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Community Cats Trap Neuter Return

Trap-Neuter-Return Program

Trap-Neuter-Return Program for Feral and Community Cats

What are feral or outdoor community cats?

A feral cat is a domestic cat that has developed a natural fear of humans. Most feral cats are the result of abandonment and failure to spay/neuter. These cats are acclimated to their outdoor lifestyle and would not adjust well to an indoor home. Along with other unowned, free-roaming cats, these are collectively known as community cats. Not all cats want to be indoor cats or can tolerate a change in environment so letting these cats live outdoors is often what’s most humane for them. Cats who live outdoors are often safe, healthy, and happy when they have access to food, water and shelter. If they seem friendly with people, it’s most likely because someone is looking after them already!

What is TNR?

TNR stands for trap-neuter-return. TNR is a program in which feral, outdoor cats are humanely trapped, spayed or neutered, vaccinated, ear-tipped, tattooed, and returned to the location where they were found. Then, community cat caregivers help provide these feral colonies with food, water, and shelter. TNR, provides a humane way to sustain and control the population of community cats which:

  • Ends the breeding cycle and stabilizes populations of community cats 
  • Reduces and eventually eliminates cat colonies over time 
  • Eliminates or minimizes nuisance behaviors, such as roaming, spraying/marking by males, fighting, and yowling 
  • Helps stop the spread of infectious diseases 
  • Spayed/neutered cats are less stressed and healthier, and coexist more peacefully with humans and one another

Do I have to return the cats to the same location?

Removing cats from an area by killing or relocating them is not only cruel, it’s pointless. Each time cats are removed, the population rebounds through a natural phenomenon known as the “vacuum effect,” drawing the community into a costly, endless cycle of trapping. Returning the cats to their original location is not only most humane thing to do for the cats, but it also prevents other animals from moving in. If a resource-rich location has some or all its cats removed, other cats or other creatures will move in to take advantage of those resources. As a result, the location will continue to be populated by cats and the new cats will breed at higher rates to fill the habitat to its maximum carrying capacity. Following the TNR process means the same cats will remain in a location, will no longer reproduce, and will protect against an influx of new, unaltered cats. With continued TNR, over time this colony of community cats will diminish in number.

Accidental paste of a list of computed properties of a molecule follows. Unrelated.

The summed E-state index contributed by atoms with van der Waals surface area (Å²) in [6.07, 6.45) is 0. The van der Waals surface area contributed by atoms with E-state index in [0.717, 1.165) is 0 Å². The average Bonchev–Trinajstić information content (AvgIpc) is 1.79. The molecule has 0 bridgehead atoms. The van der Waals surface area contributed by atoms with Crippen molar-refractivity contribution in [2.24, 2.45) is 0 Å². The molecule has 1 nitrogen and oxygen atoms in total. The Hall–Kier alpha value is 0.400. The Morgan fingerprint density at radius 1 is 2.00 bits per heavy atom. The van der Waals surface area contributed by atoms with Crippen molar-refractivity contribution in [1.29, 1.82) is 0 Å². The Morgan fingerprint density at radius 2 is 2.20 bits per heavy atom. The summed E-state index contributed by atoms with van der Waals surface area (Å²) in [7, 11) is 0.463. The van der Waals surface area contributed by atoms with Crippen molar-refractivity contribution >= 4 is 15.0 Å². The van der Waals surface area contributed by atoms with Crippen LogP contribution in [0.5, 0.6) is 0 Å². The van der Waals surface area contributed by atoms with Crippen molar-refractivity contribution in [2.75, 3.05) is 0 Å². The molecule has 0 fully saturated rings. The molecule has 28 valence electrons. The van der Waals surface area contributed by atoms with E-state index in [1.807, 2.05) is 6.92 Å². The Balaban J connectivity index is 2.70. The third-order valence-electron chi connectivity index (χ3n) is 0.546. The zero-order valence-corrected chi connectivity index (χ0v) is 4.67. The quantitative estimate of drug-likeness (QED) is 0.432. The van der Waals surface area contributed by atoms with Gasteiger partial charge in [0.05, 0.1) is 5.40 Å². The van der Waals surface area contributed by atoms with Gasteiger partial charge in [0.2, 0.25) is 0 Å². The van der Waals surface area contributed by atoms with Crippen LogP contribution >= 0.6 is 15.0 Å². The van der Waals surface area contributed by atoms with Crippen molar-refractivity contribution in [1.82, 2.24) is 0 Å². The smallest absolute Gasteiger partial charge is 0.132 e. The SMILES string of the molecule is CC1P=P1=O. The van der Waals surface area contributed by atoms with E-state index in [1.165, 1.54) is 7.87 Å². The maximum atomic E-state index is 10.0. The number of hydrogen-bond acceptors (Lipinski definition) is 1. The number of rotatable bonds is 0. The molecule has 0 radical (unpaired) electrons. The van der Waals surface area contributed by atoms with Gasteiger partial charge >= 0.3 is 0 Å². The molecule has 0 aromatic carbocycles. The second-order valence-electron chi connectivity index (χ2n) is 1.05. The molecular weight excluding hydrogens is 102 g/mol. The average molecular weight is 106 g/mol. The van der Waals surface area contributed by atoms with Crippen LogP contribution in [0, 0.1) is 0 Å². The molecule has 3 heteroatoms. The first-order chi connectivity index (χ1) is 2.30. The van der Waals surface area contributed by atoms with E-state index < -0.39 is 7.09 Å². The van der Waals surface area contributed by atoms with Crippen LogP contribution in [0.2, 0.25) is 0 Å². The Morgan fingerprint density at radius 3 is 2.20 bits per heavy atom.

Are you a community cat caregiver or wanting to TNR cats in your community?

We require community cat caregivers and other individuals to work with one of our TNR partners. We then provide TNR surgeries to these partners and the cats in their program. Please view our TNR resource list to connect with one of our partners.

When a cat is part of our TNR Program, they will be altered, receive a 1-year Rabies vaccine and the core feline vaccines (herpes, calicivirus, and panleukopenia), receive pain medication, and be tattooed and ear tipped. A tipped ear in a cat is a universal sign that it has been sterilized previously.

TNR Resource List

Interested in learning more?

Trapping cats, caring them while they await surgery, and properly returning them requires the right knowledge to ensure both you and the cats stay happy and healthy. You can follow our starter guidelines below when learning how to become a TNR caregiver in your community whether you’re using one of our partners for surgery or working with another animal welfare organization in your area.

Learn About Trapping Cats

Looking for a spay or neuter surgery for your own cat?

If you are looking for spay or neuter services for your own cat, please schedule an appointment at this link.

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